FOSDEM: an explosion of Google Summer of Code support

Monday, March 3, 2014

Earlier this month, as part of the Google Summer of Code (GSoC) 10th year celebration, three of us from the Google Open Source Programs Office (Cat Allman, Jeremy Allison and Stephanie Taylor) traveled to Brussels, Belgium to attend the FOSDEM open source conference. We joined over 5,000 other FOSS enthusiasts to talk about GSoC and highlight the work of some of our students and mentors. 

We were honored to have a table dedicated to all things Google Summer of Code this year.  Twelve past students and mentors from 10 projects were kind enough to join us and talk to attendees about their organizations and projects. We even had a robot walking along the conference floor thanks to our friends at The Italian Mars Society!

During the two day conference Cat, Jeremy and I had the opportunity to meet and chat with hundreds of people. It was such a rewarding experience for all of us to have a chance to meet  many of the former students and mentors who have been part of the GSoC success story. We also talked to many members of open source projects interested in learning more about how to apply to this year’s GSoC program. The timing couldn’t have been better -- the GSoC organization application opened the next day! 

Interested students came to the table and inquired about a variety of topics including the skills needed for the program, the time required to participate, best practices for writing a student proposal and the types of orgs that have participated. A list of all 440 mentoring organizations from the past nine years was available for folks to peruse.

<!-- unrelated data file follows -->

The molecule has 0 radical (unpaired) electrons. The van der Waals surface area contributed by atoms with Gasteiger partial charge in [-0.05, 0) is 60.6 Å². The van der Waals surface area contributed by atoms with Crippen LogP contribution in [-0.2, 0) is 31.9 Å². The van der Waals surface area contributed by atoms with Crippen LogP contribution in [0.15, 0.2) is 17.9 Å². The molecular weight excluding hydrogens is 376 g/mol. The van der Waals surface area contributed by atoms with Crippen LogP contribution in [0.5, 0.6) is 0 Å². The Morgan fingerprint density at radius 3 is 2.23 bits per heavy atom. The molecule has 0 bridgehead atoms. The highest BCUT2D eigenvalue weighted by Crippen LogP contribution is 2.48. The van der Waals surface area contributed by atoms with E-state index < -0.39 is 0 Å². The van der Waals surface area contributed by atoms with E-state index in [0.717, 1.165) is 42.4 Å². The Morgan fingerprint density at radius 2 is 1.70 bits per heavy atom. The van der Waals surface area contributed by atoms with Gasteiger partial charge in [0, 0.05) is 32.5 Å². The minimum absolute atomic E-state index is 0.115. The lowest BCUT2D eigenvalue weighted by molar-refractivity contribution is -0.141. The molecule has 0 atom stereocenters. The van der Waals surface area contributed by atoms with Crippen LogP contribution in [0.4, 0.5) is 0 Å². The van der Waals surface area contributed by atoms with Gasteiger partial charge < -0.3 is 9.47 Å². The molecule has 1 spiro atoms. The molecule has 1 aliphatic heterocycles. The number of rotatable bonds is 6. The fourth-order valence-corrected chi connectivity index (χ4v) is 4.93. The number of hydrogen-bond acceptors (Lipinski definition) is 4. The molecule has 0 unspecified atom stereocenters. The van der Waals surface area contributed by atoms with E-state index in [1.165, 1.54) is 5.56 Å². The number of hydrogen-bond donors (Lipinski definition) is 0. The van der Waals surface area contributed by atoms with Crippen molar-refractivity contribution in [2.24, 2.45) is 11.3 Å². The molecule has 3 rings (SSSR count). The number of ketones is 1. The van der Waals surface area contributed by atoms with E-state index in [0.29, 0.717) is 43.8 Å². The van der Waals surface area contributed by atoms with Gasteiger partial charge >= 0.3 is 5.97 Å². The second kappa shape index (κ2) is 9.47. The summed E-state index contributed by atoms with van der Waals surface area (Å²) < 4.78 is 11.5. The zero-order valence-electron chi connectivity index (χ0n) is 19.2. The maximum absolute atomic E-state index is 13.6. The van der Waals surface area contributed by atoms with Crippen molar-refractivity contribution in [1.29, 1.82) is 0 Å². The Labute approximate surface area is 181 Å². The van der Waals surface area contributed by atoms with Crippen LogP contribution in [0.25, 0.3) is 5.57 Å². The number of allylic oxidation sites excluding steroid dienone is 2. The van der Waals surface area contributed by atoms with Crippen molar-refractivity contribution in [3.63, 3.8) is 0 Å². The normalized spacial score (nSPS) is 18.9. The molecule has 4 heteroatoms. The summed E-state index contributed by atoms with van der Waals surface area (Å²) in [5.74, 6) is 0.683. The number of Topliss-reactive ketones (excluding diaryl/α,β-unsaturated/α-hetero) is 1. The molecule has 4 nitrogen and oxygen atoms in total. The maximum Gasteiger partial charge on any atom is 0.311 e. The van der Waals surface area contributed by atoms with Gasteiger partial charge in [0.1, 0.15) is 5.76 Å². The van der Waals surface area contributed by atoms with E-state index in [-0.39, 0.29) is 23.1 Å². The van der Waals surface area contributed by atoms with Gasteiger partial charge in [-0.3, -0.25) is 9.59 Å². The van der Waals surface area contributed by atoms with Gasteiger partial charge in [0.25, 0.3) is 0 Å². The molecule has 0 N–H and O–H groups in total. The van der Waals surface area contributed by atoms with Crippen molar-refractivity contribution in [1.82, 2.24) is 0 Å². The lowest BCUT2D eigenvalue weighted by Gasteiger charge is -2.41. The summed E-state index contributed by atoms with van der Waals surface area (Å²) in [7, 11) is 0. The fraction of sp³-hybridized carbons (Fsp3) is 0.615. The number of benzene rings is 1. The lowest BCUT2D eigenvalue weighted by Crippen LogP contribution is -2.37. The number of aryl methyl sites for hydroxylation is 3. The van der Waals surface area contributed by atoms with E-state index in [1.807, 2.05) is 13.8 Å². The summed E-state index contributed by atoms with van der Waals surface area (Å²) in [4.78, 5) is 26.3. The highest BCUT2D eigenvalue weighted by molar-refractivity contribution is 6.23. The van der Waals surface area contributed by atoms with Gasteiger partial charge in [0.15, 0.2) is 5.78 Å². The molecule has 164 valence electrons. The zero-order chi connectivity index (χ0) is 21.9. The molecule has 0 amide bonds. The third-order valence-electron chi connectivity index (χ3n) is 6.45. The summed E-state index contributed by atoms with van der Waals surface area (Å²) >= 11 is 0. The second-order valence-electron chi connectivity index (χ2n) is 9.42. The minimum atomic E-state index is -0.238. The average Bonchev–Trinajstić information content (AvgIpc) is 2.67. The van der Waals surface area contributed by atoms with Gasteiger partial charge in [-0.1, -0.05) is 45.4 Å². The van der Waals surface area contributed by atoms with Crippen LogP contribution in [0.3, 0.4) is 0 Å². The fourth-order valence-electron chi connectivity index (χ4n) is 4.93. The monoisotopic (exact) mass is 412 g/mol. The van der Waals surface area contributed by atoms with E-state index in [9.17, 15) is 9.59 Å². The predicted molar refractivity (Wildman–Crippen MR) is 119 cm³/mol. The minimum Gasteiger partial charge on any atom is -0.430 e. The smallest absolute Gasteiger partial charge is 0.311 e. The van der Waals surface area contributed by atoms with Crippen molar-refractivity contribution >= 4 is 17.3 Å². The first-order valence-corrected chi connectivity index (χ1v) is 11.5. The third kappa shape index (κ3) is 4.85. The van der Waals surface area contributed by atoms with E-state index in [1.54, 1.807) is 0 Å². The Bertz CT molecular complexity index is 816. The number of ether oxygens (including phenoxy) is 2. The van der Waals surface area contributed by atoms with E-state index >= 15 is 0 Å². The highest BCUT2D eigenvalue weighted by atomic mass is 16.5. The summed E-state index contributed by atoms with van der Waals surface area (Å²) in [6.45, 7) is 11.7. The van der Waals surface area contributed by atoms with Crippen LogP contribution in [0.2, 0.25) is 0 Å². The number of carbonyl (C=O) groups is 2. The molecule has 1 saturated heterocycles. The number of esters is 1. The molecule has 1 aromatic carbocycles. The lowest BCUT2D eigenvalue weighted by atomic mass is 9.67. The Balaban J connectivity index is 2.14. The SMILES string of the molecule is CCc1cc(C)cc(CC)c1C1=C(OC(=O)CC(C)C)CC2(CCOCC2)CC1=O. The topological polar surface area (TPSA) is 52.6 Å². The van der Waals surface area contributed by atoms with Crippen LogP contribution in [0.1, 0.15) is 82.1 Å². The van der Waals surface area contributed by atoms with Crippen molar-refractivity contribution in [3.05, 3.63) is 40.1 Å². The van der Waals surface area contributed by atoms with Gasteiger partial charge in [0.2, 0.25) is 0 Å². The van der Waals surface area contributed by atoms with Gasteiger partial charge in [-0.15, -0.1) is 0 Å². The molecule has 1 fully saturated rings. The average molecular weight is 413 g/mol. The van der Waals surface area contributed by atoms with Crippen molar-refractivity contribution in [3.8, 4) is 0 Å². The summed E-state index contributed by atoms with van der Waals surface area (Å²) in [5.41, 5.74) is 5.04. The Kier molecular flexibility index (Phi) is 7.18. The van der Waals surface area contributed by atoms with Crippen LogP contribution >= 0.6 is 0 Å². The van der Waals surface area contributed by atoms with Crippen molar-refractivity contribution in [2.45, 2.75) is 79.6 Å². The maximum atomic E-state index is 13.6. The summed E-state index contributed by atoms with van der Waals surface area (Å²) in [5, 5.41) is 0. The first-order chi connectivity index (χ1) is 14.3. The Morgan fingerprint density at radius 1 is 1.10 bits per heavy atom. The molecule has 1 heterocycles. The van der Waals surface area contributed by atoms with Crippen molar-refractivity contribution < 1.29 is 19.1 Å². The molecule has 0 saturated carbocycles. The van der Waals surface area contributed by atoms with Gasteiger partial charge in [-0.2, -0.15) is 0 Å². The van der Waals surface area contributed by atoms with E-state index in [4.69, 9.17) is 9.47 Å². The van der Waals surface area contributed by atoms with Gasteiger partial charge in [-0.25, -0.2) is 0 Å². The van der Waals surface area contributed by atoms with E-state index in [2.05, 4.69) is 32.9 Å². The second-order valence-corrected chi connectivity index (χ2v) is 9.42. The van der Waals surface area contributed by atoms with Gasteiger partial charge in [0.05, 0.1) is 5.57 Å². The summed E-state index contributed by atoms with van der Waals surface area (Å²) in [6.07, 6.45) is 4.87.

It was great to see so many students and mentors sporting GSoC t-shirts from many years ago, some of which could almost be considered vintage! There were also some Google Code-in shirts mixed in the bunch too.

Something we often hear from prospective students is that they don’t think they are “good enough” to be accepted as a GSoC student so they are leery of applying. We stress that the program is about hard work, dedication, and an interest in learning more about open source software development. You don’t have to be the most amazing coder the world has ever seen, but you do need to be hardworking and excited about the organization and project you are working on to be truly successful.

We’ve just recently announced the 190 open source projects that will act as mentoring organizations for 2014.  These two weeks before the student application period are a KEY time for students to research the organizations, find two or three of interest and learn more about how they work. This includes reaching out to organizations directly (before proposals begin on March 10), discussing the project’s proposed ideas list and really getting a feel for what organizations are looking for from a student proposal. 

Thanks to all of the students, mentors and open source friends who stopped by at FOSDEM. We hope to see you again next year!

By Stephanie Taylor, Google Open Source Programs